Cardiac PET Overview

Cardiac Positron Emission Tomography is emerging as the preferred test for the diagnosis of coronary artery disease (CAD). Despite the clear majority of nuclear cardiology procedures being performed on Single Photon Emission Computed Tomography (SPECT) imaging devices, there are several advantages of PET over SPECT: lower radiation dose to the patient, improved tracer kinetics, well established attenuation correction, coincidence detection of emitted events, and the ability to perform routine accurate coronary blood flow measurements.

These advantages correlate with improvements in procedure accuracy and sensitivity compared to SPECT, particularly for heavier patients, where breast, chest wall, and diaphragmatic attenuation interfere with conventional SPECT.

SUPERIOR DIAGNOSTIC ACCURACY

13N-ammonia cardiac PET imaging with coronary flow reserve (CFR) provides high spatial and contrast resolution images. The high-resolution PET detectors optimize the low kinetic energy of 13N-ammonia producing sharp myocardial perfusion images. The statistically high-count 13N-ammonia images of the myocardium are a result of the rapid clearance from blood pool, high first-pass extraction, high retention in the myocardium, and a relatively long physical half-life. 13N-ammonia consistently produces high-quality diagnostic studies regardless of patient size or gender.

Sensitivity Specificity Positive
predictive
value
Negative
Predictive
value
Accuracy
13N-ammonia MPI PET/CT with CFR 1 96 80 93 89 92
99mTc MPI CZT SPECT 2 87 67 92 53 83

POWERFUL PROGNOSTIC PREDICTOR

13N-ammonia with CFR is a strong predictor of patient outcomes. CFR offers improved risk stratification and has proven to be an independent predictor of adverse outcomes. The results of one study on the long-term prognostic value of 13N-ammonia with CFR demonstrated that an abnormal CFR, regardless of normal or abnormal perfusion images, was associated with higher adverse cardiac events. Conversely, a normal perfusion along with a normal CFR suggested a 3-year “warranty” period. 3

Annual Event Rate 3

PATIENT SAFETY

13N-ammonia offers the lowest radiation dose to the patient compared to all other SPECT and PET myocardial perfusion radiopharmaceuticals. High sensitivity PET and PET/CT scanners with 3D imaging capabilities allow for half-dose protocols and therefore can routinely provide a complete 13N-ammonia rest/stress CFR study with as little as 1 mSv. or less radiation exposure to the patient. 4

MPI Protocol 5 Average effective
MPI dose (mSv)
Average effective dose
from CT attenuation
correction (mSv)
Average total
effective dose (mSv)
201TI/99mTc-SPECT 29.3 0.5 30.3
Two-day 99mTc-SPECT 12.8-15.7 0.5 13.8-16.7
One-day 99mTc-SPECT 9.9-11.4 0.5 10.9-12.4
Stress-only 99mTc-SPECT 7.1-8.0 0.5 8.1-9.0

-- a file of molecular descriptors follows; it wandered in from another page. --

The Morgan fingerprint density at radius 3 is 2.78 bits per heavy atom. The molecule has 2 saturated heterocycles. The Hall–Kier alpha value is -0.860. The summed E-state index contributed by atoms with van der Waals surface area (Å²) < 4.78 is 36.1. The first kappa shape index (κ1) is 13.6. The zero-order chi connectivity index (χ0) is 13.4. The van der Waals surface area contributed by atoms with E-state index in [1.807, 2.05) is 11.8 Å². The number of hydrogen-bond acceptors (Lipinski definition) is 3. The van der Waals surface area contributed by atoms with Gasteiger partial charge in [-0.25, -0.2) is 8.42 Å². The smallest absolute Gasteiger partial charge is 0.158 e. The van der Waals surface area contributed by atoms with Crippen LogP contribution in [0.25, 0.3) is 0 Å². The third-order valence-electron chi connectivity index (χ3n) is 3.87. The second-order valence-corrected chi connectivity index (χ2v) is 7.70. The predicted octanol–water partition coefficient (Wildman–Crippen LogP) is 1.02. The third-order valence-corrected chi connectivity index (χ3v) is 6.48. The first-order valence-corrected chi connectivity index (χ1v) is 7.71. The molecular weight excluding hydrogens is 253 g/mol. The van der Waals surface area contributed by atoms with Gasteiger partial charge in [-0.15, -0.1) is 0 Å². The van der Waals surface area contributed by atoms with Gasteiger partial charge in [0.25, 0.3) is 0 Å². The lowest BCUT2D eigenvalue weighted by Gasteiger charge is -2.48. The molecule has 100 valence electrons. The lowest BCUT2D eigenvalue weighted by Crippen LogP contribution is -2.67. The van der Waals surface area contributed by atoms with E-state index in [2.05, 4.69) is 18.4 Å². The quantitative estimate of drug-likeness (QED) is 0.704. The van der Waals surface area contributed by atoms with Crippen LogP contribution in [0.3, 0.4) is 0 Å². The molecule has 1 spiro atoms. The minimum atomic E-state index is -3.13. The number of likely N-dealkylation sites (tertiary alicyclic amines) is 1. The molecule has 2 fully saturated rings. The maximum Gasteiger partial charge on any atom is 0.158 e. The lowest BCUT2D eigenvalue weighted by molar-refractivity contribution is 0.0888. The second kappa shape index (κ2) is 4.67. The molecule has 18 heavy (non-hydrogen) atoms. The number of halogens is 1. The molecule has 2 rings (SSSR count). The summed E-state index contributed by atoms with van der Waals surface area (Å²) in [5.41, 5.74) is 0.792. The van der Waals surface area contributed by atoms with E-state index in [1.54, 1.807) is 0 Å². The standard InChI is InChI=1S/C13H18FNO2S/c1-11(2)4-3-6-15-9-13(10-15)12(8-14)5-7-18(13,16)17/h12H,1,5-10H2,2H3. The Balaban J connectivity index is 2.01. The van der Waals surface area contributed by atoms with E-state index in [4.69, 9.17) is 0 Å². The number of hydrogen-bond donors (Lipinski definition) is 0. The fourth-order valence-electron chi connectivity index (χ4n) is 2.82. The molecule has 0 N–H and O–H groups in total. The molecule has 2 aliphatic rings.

82Rb PET (2D) 3.7 0.5 4.2
13N-ammonia (2D) 2.2 0.5 2.7

COST EFFECTIVE

13N-ammonia with CFR provides significant value to the overall management of coronary artery disease (CAD). 13N-ammonia with CFR reduces unnecessary diagnostic procedures and can provide direction for both interventional and medical therapies. A study utilizing 13N-ammonia with CFR demonstrated that the 13N-ammonia CFR results had a direct impact on patient management in 78% of the patients while reducing the overall cost of managing coronary artery disease, even with an increase in the diagnostic imaging cost attributed to the 13N-ammonia PET/CT study. 6

Patient Management 6

REFERENCES & ARTICLES

References

  1. Fiechter et al. “Diagnostic Value of 13N-Ammonia Myocardial Perfusion PET: Added Value of Myocardial Flow Reserve” J Nucl Med 2012; 53:1230-1234
  2. Fiechter et al. “Nuclear myocardial perfusion imaging with a novel cadmium-zinc-telluride detector SPECT/CT device: first validation versus invasive coronary angiography” Eur J Nucl Med Mol Imaging 2011; 38:2025-2030
  3. Herzog et al. “Long-Term Prognostic Value of 13N-Ammonia Myocardial Perfusion Positron Emission Tomography” JACC 2009; 150-6
  4. Dorbala et al. “Approaches to Reducing Radiation Dose from Radionuclide Myocardial Perfusion Imaging” J Nucl Med 2015; 56:592-599
  5. Di Carli et al. “Cardiac PET/CT for the Evaluation of Known or Suspected Coronary Artery Disease” Radiographics. 2011;31:1239-1254
  6. Siegrist et al. “13N-ammonia myocardial perfusion imaging with a PET/CT scanner: impact on clinical decision making and cost-effectiveness” Eur J Nucl Med Mol Imaging 2008; 35(5):889-895

Articles

  1. Appropriate Use Criteria for Cardiac Radionuclide Imaging
  2. Diagnostic Accuracy of Rest/Stress ECG-gated 82Rb Myocardial Perfusion PET: Comparison with ECG-gated 99mTc Sestamibi SPECT
  3. Diagnostic Performance of PET in the Detection of Coronary Artery Disease: A Meta-Analysis
  4. 13N-ammonia Myocardial Perfusion Imaging with PET/CT Scanner: Impact on Clinical Decision Making and Cost Effectiveness
  5. Comparison of Cost-Effectiveness and Utility of Exercise ECG, Single Photon Emission Computed Tomography, Positron Emission Tomography, and Coronary Angiography for Diagnosis of Coronary Artery Disease
  6. Impact of Myocardial Perfusion Imaging with PET and 82Rb on Downstream Invasive Procedure Utilization, Costs, and Outcomes in Coronary Disease Management

GO WITH THE FLOW

Learn how coronary flow reserve is a key clinical application and diagnostic tool.

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